80. Concerning the security challenges posed by Boko Haram in the Lake Chad basin area, the Special Representative indicated that he and the Special Representative of the Secretary-General for Central Africa, Abdoulaye Bathily, had conducted a tour of countries affected by Boko Haram. In this connection, they had both visited the Lake Chad Basin Commission and the Multinational Joint Task Force headquarters in N'Djamena, where they had been briefed on the progress in relation to the coordination of action among the countries concerned and on the level of deployment of troops. He highlighted that countries had even exceeded the African Union-designated level of 8,500 troops to be deployed for the Task Force. He noted that forces from Cameroon and Nigeria were working jointly to conduct cross-border operations against Boko Haram. He stated that he and the Special Representative for Central Africa had encouraged the States concerned to strengthen their unified front against the asymmetric warfare of Boko Haram and called for synergy of efforts between the African Union and the Basin Commission with regard to access to resources. He highlighted that better coordination with the African Union was needed to ensure that international resources provided through it trickled down to the Task Force. A high-level consultative meeting in May would bring together the concerned countries. He strongly encouraged international partners to attend the meeting at the highest level.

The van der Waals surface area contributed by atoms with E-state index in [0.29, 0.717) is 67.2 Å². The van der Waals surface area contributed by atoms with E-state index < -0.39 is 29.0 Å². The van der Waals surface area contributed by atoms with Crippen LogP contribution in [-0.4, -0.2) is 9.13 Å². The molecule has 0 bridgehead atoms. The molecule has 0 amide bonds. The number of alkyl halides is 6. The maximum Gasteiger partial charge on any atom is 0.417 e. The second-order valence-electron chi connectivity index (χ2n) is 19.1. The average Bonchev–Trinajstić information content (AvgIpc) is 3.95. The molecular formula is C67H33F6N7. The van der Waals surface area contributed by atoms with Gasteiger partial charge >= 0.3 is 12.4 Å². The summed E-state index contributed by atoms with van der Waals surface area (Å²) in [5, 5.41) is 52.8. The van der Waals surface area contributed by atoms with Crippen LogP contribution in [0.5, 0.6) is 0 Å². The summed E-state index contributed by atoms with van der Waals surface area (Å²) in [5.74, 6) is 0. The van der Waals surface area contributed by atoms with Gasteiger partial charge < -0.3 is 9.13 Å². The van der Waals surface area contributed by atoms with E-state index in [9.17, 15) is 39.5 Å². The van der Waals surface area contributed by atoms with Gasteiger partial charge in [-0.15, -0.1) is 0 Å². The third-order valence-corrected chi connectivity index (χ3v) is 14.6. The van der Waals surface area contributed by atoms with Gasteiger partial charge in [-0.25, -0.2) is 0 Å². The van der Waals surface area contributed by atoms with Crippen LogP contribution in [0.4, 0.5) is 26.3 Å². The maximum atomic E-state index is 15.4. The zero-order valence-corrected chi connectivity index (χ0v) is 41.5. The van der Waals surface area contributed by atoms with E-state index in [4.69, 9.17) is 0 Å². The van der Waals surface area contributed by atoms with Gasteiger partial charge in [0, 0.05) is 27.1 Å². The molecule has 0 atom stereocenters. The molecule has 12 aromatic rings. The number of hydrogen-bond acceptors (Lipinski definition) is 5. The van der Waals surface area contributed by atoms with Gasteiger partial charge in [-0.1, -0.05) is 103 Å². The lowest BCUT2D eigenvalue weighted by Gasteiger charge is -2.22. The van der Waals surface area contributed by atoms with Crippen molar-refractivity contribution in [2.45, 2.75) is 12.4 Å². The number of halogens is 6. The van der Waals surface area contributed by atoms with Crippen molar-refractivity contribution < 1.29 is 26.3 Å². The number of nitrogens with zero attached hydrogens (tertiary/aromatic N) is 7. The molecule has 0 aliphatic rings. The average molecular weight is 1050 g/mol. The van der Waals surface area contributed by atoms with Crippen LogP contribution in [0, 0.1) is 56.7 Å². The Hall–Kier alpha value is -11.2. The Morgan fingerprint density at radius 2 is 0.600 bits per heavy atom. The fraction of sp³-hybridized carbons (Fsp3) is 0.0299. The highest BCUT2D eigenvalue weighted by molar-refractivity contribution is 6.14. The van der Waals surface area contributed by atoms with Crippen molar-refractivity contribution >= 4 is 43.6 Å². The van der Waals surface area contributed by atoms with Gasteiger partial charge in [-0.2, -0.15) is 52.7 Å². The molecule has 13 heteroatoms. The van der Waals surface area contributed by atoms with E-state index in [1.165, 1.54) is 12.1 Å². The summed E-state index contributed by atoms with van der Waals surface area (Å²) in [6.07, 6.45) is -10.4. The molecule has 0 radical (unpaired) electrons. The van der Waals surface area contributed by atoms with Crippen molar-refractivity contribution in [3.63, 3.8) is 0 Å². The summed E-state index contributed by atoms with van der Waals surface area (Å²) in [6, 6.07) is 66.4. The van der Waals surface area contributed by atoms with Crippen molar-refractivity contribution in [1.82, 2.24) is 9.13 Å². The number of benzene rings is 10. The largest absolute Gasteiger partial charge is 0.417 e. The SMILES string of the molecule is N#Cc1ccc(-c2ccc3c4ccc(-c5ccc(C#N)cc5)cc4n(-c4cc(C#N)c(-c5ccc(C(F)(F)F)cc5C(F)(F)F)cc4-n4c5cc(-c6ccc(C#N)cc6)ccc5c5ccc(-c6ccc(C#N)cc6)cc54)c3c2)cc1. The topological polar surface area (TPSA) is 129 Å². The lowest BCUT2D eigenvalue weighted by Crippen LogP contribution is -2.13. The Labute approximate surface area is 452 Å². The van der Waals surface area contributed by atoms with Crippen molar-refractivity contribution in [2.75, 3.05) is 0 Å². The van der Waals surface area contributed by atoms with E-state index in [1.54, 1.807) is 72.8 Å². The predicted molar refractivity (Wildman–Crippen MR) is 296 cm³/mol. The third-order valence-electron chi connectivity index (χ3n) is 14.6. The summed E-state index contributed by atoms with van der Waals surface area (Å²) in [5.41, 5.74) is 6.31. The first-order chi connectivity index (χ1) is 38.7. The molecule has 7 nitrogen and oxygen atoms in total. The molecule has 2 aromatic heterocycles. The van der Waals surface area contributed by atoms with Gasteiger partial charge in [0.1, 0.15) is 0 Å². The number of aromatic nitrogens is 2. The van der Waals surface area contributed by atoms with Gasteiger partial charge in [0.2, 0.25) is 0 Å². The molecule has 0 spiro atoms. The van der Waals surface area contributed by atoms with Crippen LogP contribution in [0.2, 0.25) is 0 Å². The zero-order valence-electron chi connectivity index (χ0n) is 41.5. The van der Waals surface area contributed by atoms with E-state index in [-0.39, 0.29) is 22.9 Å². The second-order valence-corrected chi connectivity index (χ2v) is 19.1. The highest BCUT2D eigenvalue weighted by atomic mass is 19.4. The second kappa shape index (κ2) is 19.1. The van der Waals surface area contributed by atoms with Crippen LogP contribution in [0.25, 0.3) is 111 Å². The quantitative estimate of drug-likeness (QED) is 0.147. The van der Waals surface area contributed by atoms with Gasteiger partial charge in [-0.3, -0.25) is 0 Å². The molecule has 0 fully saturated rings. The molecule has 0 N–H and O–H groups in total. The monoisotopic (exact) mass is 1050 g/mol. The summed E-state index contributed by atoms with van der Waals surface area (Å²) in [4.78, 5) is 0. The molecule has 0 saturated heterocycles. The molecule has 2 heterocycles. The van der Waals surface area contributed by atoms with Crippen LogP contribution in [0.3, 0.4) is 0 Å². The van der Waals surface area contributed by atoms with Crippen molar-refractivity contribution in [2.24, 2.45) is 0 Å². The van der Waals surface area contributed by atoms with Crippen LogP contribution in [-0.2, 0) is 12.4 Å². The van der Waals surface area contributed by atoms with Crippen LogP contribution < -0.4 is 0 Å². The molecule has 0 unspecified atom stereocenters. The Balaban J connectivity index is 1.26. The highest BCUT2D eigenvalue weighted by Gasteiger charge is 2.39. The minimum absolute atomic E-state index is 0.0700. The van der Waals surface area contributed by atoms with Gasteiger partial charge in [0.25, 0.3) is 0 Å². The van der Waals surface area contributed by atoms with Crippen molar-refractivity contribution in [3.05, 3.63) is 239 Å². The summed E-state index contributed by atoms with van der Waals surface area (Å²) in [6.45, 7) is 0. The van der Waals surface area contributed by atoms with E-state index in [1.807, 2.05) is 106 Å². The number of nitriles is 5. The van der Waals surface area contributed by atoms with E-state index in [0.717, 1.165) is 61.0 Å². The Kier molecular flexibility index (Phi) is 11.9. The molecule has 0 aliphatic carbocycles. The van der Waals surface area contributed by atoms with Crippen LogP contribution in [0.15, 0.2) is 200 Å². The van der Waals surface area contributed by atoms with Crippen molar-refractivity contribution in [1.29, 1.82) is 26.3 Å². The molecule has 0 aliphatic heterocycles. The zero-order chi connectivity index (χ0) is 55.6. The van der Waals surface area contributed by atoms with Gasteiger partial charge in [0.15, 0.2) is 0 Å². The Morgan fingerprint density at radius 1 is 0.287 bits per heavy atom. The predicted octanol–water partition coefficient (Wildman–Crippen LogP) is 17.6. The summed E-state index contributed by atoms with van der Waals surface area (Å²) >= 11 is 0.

81. Responding to the concerns voiced on the growing threat represented by terrorism and violent extremism in communities, he mentioned that at the root of violent extremism was the low level of socioeconomic development and opportunities. He highlighted that more mobilization was needed, as was currently done by United Nations country teams through the United Nations Development Assistance Framework, to address social and economic marginalization and to provide support to communities affected by Boko Haram. He stressed that that would be the means of weakening the capacity of terrorists to build networks and to kill and destroy communities, given that Boko Haram appeared to receive support from everywhere, including from Al-Shabaab and Islamic State in Iraq and the Levant. He stressed that young people in areas affected by Boko Haram in northern Cameroon, north-eastern Nigeria, the southern Niger and Chad should be provided with more creative social and economic opportunities to open up those regions.